- the expenditure must be incurred by AAA (there was no contest that the expenditure in question was incurred by AAA);
- there must be a sufficient relationship or nexus between the expenditure and the income-earning process; and
- none of the general limitations set out in s DA 2 of the Act must apply.
The timing issue and the nexus issue
Justice Gendall first considered what the business of AAA was. He referred to s YA 1 of the Act which defines "business" and Grieve v Commissioner of Inland Revenue  1 NZLR 101 (CA) in which Justice Richardson articulated a two-stage inquiry, consisting of, first, the nature of the business activity and, second, the intention of the taxpayer. His Honour rejected AAA's submission that it was established "to undertake business-like activities" and concluded that the business of AAA was solely limited to the development of the Land.
Justice Gendall then looked at when that business ceased. His Honour agreed with the Authority's finding that the business of AAA ceased from 24 July 2008 when AAA no longer had any profit-making intention. The property development venture was abandoned on 24 July 2008 and later activities of AAA were directed towards damage control and the recovery of expenditure.
On the nexus issue, Justice Gendall agreed with the Authority's finding that there was no nexus between the disputed expenditure and AAA's business or income-earning process. His Honour found that the deposits paid under the purchase agreement were effectively refunded to AAA who then agreed to pay the equivalent of one half of the deposit and costs to the vendor. This payment was made purely as a litigation settlement after the business had ceased and, therefore, there could not be any enduring benefit to the business associated with this expenditure. The legal, accounting and other related costs incurred by AAA post-July 2008 were simply the costs of AAA's actions in attempting to extricate itself from the onerous contract represented by the purchase agreement.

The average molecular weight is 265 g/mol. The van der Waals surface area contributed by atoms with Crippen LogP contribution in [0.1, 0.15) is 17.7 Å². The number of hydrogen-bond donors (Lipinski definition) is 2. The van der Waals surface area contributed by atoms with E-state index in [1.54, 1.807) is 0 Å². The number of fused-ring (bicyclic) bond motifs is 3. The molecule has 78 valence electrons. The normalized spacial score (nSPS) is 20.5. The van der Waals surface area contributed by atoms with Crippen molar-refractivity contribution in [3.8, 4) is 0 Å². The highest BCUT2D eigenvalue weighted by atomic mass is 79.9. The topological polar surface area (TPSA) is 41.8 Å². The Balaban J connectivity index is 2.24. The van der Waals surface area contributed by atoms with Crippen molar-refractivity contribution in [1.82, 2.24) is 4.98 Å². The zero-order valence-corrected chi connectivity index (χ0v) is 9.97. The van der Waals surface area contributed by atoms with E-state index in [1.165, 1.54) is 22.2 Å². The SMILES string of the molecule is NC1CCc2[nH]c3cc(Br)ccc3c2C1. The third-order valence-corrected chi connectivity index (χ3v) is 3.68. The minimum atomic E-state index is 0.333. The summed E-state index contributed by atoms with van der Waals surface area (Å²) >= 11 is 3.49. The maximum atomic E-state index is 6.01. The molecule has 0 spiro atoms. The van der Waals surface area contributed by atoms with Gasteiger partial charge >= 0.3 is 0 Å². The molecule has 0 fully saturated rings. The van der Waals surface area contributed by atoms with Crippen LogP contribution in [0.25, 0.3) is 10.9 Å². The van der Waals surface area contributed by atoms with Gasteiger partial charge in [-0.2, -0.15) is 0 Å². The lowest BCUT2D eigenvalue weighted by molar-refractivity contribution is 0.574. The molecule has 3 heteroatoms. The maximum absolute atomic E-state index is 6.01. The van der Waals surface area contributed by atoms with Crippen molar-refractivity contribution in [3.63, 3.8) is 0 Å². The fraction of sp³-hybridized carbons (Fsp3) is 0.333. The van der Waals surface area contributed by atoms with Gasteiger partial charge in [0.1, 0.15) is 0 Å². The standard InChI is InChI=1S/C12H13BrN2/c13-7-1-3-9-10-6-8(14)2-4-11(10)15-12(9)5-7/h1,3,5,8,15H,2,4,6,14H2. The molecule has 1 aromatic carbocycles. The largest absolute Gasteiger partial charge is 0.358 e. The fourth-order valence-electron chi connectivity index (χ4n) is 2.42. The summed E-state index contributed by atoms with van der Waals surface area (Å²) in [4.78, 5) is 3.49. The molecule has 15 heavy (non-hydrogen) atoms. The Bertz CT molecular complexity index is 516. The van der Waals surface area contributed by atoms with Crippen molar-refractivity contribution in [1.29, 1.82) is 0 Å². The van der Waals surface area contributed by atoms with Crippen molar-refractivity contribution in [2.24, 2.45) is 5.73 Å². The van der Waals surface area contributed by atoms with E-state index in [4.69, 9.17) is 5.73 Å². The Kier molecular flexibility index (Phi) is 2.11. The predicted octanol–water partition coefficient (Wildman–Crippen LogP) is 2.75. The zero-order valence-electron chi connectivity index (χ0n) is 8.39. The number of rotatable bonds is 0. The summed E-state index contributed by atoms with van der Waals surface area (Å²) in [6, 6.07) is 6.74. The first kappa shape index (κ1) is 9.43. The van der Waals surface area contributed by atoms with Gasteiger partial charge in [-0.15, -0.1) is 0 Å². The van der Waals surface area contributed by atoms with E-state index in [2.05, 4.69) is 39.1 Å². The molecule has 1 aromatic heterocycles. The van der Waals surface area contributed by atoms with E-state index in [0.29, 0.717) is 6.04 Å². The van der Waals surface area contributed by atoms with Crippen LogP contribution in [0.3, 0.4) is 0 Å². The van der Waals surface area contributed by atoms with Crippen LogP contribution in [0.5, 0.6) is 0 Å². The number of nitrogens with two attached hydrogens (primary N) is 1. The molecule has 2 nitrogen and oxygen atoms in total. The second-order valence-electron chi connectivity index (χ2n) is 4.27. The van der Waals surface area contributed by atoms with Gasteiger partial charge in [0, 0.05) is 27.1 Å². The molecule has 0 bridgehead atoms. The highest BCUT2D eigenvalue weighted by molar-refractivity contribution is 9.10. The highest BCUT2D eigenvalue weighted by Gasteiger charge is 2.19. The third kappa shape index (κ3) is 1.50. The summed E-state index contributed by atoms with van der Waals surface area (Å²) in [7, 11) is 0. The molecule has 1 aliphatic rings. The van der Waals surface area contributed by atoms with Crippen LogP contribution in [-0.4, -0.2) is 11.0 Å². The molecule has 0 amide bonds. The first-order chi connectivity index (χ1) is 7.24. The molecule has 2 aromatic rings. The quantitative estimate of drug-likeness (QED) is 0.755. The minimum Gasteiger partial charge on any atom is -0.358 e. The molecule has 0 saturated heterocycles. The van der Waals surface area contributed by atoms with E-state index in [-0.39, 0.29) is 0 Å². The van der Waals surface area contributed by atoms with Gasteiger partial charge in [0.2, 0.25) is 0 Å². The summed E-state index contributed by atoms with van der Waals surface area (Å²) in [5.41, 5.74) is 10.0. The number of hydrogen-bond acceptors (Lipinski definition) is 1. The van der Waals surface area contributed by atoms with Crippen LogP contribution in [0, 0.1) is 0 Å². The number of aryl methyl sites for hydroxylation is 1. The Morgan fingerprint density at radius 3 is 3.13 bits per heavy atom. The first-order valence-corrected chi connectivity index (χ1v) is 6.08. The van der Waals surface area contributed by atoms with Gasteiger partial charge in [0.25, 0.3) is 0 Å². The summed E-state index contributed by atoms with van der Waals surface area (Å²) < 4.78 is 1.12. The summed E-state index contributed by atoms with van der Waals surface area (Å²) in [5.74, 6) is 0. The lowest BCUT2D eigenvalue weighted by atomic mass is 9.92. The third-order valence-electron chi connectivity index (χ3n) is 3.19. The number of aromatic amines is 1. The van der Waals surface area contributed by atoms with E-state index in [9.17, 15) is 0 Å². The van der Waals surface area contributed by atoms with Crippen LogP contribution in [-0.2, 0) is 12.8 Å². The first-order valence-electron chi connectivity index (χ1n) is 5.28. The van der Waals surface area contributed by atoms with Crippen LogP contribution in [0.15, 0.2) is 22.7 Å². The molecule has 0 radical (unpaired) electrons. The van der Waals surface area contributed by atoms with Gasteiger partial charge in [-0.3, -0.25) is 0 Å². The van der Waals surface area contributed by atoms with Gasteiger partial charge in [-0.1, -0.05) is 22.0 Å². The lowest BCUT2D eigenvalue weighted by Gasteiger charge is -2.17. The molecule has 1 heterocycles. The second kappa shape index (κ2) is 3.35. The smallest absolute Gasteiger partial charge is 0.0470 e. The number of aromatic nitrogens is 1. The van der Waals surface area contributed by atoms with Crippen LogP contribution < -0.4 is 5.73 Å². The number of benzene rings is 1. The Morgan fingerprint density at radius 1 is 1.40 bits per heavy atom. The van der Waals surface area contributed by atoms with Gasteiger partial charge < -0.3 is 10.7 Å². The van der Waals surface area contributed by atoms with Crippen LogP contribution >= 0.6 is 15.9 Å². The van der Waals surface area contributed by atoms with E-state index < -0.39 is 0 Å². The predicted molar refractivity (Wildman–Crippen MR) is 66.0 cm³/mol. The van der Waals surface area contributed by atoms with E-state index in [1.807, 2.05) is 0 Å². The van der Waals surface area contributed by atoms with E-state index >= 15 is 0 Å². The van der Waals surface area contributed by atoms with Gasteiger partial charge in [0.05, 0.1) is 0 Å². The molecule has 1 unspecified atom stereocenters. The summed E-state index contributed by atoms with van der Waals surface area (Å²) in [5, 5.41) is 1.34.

The breadth of business issue
This was a new argument raised by AAA on appeal and concerned the question of whether the nature of AAA's business was wider than the property development for which it was formed.
Justice Gendall held, having pointed out the argument was not in AAA's statement of position or notice of claim and that no application had been made to amend the pleadings, that the Commissioner would be prejudiced if AAA were now permitted to bring this new argument on appeal. Despite this, for completeness, the Court considered the argument briefly. AAA contended that as a constitution was not required by the Companies Act 1993, it was not constrained in any way as to the nature of the business activities it carried on and its business would include any undertaking for profit. The Court found that although this argument had a superficial attraction, in the circumstances it was inconsistent with the facts in the notice of claim and the agreed statement of facts and was "purely a concocted and unsupported last minute afterthought" with no merit. Leave was not granted to bring this new argument as it would be prejudicial to the Commissioner and inconsistent with the facts before the Authority and the High Court and agreed for the purpose of these proceedings.
The interest in land issue
AAA argued that even if its business did cease on 24 July 2008 and even if there was no nexus with an income-earning process, the expenses are still deductible because they are part of the costs of revenue account property, being the equitable interest in the Land that AAA acquired in 2006 when it entered into the purchase agreement.